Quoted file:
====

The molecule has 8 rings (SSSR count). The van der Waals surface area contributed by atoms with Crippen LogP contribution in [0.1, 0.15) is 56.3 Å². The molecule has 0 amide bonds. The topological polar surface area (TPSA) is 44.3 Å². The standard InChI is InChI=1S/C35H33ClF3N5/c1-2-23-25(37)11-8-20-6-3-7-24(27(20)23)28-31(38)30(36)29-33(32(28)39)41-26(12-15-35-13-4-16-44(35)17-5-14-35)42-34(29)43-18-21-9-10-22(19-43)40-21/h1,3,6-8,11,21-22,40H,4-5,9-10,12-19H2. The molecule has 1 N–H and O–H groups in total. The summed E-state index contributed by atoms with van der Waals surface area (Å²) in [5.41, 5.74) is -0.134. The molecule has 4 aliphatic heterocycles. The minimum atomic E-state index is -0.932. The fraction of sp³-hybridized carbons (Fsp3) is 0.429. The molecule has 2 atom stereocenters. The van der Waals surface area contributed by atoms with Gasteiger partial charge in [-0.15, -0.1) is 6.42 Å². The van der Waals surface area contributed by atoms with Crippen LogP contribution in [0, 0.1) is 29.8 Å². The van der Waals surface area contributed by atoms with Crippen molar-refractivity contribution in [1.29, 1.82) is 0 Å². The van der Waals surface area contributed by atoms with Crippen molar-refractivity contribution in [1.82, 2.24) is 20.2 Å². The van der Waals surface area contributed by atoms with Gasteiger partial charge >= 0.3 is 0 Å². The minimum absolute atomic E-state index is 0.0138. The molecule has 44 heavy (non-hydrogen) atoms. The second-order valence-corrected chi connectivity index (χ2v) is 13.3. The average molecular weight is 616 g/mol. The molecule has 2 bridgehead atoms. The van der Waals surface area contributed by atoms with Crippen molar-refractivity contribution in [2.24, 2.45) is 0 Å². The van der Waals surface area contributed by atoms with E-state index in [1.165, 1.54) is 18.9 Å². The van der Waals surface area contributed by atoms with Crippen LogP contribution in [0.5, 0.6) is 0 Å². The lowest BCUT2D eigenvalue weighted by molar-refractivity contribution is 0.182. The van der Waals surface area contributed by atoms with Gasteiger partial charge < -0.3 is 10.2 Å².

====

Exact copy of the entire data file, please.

The molecule has 8 rings (SSSR count). The van der Waals surface area contributed by atoms with Crippen LogP contribution in [0.1, 0.15) is 56.3 Å². The molecule has 0 amide bonds. The topological polar surface area (TPSA) is 44.3 Å². The standard InChI is InChI=1S/C35H33ClF3N5/c1-2-23-25(37)11-8-20-6-3-7-24(27(20)23)28-31(38)30(36)29-33(32(28)39)41-26(12-15-35-13-4-16-44(35)17-5-14-35)42-34(29)43-18-21-9-10-22(19-43)40-21/h1,3,6-8,11,21-22,40H,4-5,9-10,12-19H2. The molecule has 1 N–H and O–H groups in total. The summed E-state index contributed by atoms with van der Waals surface area (Å²) in [5.41, 5.74) is -0.134. The molecule has 4 aliphatic heterocycles. The minimum atomic E-state index is -0.932. The fraction of sp³-hybridized carbons (Fsp3) is 0.429. The molecule has 2 atom stereocenters. The van der Waals surface area contributed by atoms with Gasteiger partial charge in [-0.15, -0.1) is 6.42 Å². The van der Waals surface area contributed by atoms with Crippen LogP contribution in [0, 0.1) is 29.8 Å². The van der Waals surface area contributed by atoms with Crippen molar-refractivity contribution in [1.29, 1.82) is 0 Å². The van der Waals surface area contributed by atoms with Crippen molar-refractivity contribution in [1.82, 2.24) is 20.2 Å². The van der Waals surface area contributed by atoms with Gasteiger partial charge >= 0.3 is 0 Å². The minimum absolute atomic E-state index is 0.0138. The molecule has 44 heavy (non-hydrogen) atoms. The second-order valence-corrected chi connectivity index (χ2v) is 13.3. The average molecular weight is 616 g/mol. The molecule has 2 bridgehead atoms. The van der Waals surface area contributed by atoms with Crippen molar-refractivity contribution in [2.24, 2.45) is 0 Å². The van der Waals surface area contributed by atoms with E-state index in [1.165, 1.54) is 18.9 Å². The van der Waals surface area contributed by atoms with Crippen LogP contribution in [0.5, 0.6) is 0 Å². The lowest BCUT2D eigenvalue weighted by molar-refractivity contribution is 0.182. The van der Waals surface area contributed by atoms with Gasteiger partial charge < -0.3 is 10.2 Å².